Germany: 'We don't have unlimited cash for crisis'
Germany hit back at those calling for the country to dig deeper into its pockets to solve the eurozone debt crisis, saying on Monday it too had its own debts to pay off.
Speaking at a regular government news conference, Chancellor Angela Merkel's spokesman said: "Germany has solidarity with its European partners and has already deployed enormous resources. But we also have debt to deal with.
"We are on a good path to doing this ... but we too do not have unlimited financial resources," added the spokesman, Steffen Seibert.
There have been appeals from around the world for Germany either to contribute more heavily to the eurozone rescue fund or to backtrack on its opposition to pooling debt within the 17-nation zone.
Berlin is also blocking what many see as the most powerful solution to the eurozone crisis: allowing the European Central Bank to intervene more forcefully on the bond markets to bring down member states' borrowing costs.
Germany is "sceptical about the several calls for Europe to deploy the last big financial reserves, what in the Anglo-Saxon world is known as the bazooka," said Seibert.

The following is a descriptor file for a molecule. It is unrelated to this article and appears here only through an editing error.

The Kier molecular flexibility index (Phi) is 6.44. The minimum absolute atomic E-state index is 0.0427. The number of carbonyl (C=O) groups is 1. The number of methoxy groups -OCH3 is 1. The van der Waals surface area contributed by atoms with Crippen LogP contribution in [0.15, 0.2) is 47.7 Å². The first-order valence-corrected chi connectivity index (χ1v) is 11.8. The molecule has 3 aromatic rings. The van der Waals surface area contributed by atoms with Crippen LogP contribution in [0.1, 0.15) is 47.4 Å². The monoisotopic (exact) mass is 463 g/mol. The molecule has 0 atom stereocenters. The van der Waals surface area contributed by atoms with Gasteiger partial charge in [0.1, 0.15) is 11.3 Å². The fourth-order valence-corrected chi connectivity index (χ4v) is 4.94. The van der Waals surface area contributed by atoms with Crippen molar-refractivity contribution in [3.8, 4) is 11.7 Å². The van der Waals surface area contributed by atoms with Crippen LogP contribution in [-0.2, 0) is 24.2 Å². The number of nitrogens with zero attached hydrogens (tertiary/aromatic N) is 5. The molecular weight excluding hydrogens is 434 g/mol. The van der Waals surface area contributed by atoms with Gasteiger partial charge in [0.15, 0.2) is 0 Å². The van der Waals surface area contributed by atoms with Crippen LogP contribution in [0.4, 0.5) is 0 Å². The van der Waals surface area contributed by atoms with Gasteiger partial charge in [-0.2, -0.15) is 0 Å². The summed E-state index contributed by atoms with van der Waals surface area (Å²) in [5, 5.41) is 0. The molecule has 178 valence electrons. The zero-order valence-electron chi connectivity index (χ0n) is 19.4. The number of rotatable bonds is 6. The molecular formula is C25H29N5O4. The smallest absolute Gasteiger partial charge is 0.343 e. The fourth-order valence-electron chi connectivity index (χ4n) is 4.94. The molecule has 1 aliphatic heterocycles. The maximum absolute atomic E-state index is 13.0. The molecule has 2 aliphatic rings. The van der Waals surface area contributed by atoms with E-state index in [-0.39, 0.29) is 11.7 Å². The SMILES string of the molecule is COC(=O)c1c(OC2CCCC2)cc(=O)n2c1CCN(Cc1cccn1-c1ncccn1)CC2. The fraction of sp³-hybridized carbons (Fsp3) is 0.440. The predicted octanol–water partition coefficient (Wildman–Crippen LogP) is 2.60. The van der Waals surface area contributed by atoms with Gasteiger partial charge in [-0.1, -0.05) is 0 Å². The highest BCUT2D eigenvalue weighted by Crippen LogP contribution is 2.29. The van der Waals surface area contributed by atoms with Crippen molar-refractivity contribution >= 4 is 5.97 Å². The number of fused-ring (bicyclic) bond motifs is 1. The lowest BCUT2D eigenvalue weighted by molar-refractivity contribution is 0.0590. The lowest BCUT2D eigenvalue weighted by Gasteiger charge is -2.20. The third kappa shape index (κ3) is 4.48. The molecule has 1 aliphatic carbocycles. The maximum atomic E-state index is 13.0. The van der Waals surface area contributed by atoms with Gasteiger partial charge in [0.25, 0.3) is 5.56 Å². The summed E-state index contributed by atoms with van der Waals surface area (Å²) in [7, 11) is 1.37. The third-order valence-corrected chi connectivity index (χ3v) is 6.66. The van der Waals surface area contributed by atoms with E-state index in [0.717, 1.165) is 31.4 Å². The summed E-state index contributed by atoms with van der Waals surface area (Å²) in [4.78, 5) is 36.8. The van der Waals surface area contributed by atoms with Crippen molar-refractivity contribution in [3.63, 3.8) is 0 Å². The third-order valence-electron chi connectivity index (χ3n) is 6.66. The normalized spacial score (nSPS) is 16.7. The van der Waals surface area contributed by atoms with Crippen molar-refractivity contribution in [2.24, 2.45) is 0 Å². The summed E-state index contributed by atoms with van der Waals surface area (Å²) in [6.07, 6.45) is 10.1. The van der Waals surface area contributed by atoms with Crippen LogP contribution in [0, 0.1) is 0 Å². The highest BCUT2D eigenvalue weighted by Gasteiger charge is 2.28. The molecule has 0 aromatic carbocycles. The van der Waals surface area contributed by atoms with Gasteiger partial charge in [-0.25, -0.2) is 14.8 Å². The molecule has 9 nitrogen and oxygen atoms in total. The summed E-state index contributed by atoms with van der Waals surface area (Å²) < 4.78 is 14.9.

"We in Europe can't pretend we have financial means that we don't really have ... we are strong in Europe. Germany is strong, but we are not strong to an unlimited degree. That is true also for the federal republic," he added.
There was "no other solution than the one the federal government is arguing for," said the spokesman.
He insisted the countries of the eurozone must concentrate on reducing their debt piles, cutting spending in their budgets and boosting the competitiveness of their economies.
He also reiterated Berlin's denial of an earlier press report that Germany was open to pooling the sovereign debt of the six countries with a top AAA credit rating.
"Not the least of our problems in Europe are the constant rumours" about possible solutions to the crisis, he said.
Merkel would give a speech in parliament on Friday to set out Germany's position on the crisis ahead of a summit of European Union leaders in Brussels on December 8 and 9, he said.
Germany is making major efforts to bring down its budget deficit but is still grappling with a debt of more than 80 percent of its gross domestic product.
© 2011 AFP